Children are totally integrated into your life, from the moment they’re born until death. This is not remotely the same as having a dollar in your pocket with which you can buy a donut at the slightest whim. That donut is pure happiness for a minute or two, but then it’s gone. It doesn’t make sense to compare the dollar or the donut against children and say, “Which makes you happier, a dollar, a donut or cleaning up baby vomit?” That’s a dumb question.

Another dumb scenario: A child is the closest family member you have and you’re totally responsible for it. It’s almost like a limb, perhaps your arm. Now, sometimes your arm hurts because you bump it or cut it, and you do also have to wash your hands after eating ribs, trim the fingernails, maybe do some curls or push-ups to keep it strong. “Does trimming your fingernails make you happy?” is a dumb question. Even “Does your arm make you happy?” is pretty dumb. You want to keep it? What if I tell you that you that cutting off your arms saves you all that maintenance work PLUS you could save money on clothes because you'd only have to buy tank tops from now on!  Dumb suggestions and dumb questions.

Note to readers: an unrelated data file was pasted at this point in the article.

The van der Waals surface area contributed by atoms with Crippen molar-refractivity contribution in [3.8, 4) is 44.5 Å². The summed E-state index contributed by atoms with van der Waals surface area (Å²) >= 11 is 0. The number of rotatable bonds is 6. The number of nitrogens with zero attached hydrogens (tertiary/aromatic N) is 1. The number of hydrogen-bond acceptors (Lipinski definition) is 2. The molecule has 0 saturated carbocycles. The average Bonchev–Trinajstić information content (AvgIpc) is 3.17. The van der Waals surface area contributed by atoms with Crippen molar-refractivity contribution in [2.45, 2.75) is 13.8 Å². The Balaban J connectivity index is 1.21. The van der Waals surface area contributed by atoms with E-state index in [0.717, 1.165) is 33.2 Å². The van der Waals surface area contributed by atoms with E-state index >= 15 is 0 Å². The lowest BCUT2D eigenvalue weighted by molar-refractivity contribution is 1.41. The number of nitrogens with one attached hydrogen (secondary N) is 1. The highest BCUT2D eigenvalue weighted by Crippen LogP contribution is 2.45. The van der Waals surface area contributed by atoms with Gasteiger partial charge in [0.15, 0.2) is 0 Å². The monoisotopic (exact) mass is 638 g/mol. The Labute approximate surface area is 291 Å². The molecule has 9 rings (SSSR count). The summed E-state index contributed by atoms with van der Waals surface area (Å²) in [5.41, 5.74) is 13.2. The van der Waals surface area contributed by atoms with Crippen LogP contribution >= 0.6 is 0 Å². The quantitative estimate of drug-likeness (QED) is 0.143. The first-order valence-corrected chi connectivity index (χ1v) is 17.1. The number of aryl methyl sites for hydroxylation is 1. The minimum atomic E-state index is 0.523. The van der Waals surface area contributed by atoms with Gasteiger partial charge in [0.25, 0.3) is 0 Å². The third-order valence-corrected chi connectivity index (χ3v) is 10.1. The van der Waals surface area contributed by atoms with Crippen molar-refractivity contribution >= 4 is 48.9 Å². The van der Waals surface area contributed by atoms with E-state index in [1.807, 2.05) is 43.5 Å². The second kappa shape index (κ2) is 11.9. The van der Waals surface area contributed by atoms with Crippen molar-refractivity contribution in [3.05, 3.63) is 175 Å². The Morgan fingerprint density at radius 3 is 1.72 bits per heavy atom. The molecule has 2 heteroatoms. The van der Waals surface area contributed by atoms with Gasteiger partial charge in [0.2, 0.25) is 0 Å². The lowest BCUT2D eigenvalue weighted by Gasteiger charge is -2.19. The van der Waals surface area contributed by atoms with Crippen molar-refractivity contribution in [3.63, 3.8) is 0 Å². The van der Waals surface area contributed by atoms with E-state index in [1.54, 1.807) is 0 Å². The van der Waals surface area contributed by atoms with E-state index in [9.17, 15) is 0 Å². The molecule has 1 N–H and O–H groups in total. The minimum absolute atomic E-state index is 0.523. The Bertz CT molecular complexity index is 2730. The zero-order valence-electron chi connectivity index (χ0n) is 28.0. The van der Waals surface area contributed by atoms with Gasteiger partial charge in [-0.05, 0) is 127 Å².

It’s About the Meaning of Life

If all we cared about were happiness then we have drugs for that! We could just be constantly high until we died. Too bad not many people reading this would say, “Hey, what a great idea!” Why is that? Because such a life is wasted, meaningless. But it would be really happy.

Children are a main way that people can find some form of meaning. Kids are important responsibilities and they create legacies to live on after parents cease to exist. People are highly motivated to find a purpose or meaning to their lives (see Victor Frankl’s classic Man's Search for Meaning). Lack of meaning in life eventually causes unhappiness as we realize our mortality. Finding meaning is the cure.